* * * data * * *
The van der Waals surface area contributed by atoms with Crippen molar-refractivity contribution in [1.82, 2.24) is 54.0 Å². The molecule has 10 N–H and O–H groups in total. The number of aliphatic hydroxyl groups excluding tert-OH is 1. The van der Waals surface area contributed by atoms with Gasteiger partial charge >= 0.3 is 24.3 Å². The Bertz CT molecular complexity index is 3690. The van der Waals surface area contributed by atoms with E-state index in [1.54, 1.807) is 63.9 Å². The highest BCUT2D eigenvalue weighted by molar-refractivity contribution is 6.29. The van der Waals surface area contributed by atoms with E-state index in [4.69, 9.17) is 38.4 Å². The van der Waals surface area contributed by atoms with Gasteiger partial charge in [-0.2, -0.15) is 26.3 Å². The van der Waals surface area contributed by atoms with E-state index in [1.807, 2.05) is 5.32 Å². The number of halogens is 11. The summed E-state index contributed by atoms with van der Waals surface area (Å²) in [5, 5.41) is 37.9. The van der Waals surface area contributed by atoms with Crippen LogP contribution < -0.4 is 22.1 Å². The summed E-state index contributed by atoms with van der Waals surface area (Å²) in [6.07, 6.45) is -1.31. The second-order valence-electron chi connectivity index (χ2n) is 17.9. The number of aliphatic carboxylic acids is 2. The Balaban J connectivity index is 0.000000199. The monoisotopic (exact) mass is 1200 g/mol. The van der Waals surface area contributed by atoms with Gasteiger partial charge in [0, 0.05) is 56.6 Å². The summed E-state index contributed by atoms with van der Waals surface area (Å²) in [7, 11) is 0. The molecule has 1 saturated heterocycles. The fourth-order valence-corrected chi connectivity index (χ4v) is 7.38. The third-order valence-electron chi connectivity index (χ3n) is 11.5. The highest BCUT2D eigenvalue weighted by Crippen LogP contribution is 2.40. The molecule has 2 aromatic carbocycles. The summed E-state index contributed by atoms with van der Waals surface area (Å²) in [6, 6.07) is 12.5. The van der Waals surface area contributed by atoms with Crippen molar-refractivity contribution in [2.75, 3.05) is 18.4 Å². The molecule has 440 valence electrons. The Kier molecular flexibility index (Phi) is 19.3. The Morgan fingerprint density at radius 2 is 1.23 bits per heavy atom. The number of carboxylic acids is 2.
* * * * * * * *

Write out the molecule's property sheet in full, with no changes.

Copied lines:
The van der Waals surface area contributed by atoms with Crippen molar-refractivity contribution in [1.82, 2.24) is 54.0 Å². The molecule has 10 N–H and O–H groups in total. The number of aliphatic hydroxyl groups excluding tert-OH is 1. The van der Waals surface area contributed by atoms with Gasteiger partial charge >= 0.3 is 24.3 Å². The Bertz CT molecular complexity index is 3690. The van der Waals surface area contributed by atoms with E-state index in [1.54, 1.807) is 63.9 Å². The highest BCUT2D eigenvalue weighted by molar-refractivity contribution is 6.29. The van der Waals surface area contributed by atoms with E-state index in [4.69, 9.17) is 38.4 Å². The van der Waals surface area contributed by atoms with Gasteiger partial charge in [-0.2, -0.15) is 26.3 Å². The van der Waals surface area contributed by atoms with E-state index in [1.807, 2.05) is 5.32 Å². The number of halogens is 11. The summed E-state index contributed by atoms with van der Waals surface area (Å²) in [5, 5.41) is 37.9. The van der Waals surface area contributed by atoms with Crippen LogP contribution < -0.4 is 22.1 Å². The summed E-state index contributed by atoms with van der Waals surface area (Å²) in [6.07, 6.45) is -1.31. The second-order valence-electron chi connectivity index (χ2n) is 17.9. The number of aliphatic carboxylic acids is 2. The Balaban J connectivity index is 0.000000199. The monoisotopic (exact) mass is 1200 g/mol. The van der Waals surface area contributed by atoms with Gasteiger partial charge in [0, 0.05) is 56.6 Å². The summed E-state index contributed by atoms with van der Waals surface area (Å²) in [7, 11) is 0. The molecule has 1 saturated heterocycles. The fourth-order valence-corrected chi connectivity index (χ4v) is 7.38. The third-order valence-electron chi connectivity index (χ3n) is 11.5. The highest BCUT2D eigenvalue weighted by Crippen LogP contribution is 2.40. The molecule has 2 aromatic carbocycles. The summed E-state index contributed by atoms with van der Waals surface area (Å²) in [6, 6.07) is 12.5. The van der Waals surface area contributed by atoms with Crippen molar-refractivity contribution in [2.75, 3.05) is 18.4 Å². The molecule has 440 valence electrons. The Kier molecular flexibility index (Phi) is 19.3. The Morgan fingerprint density at radius 2 is 1.23 bits per heavy atom. The number of carboxylic acids is 2.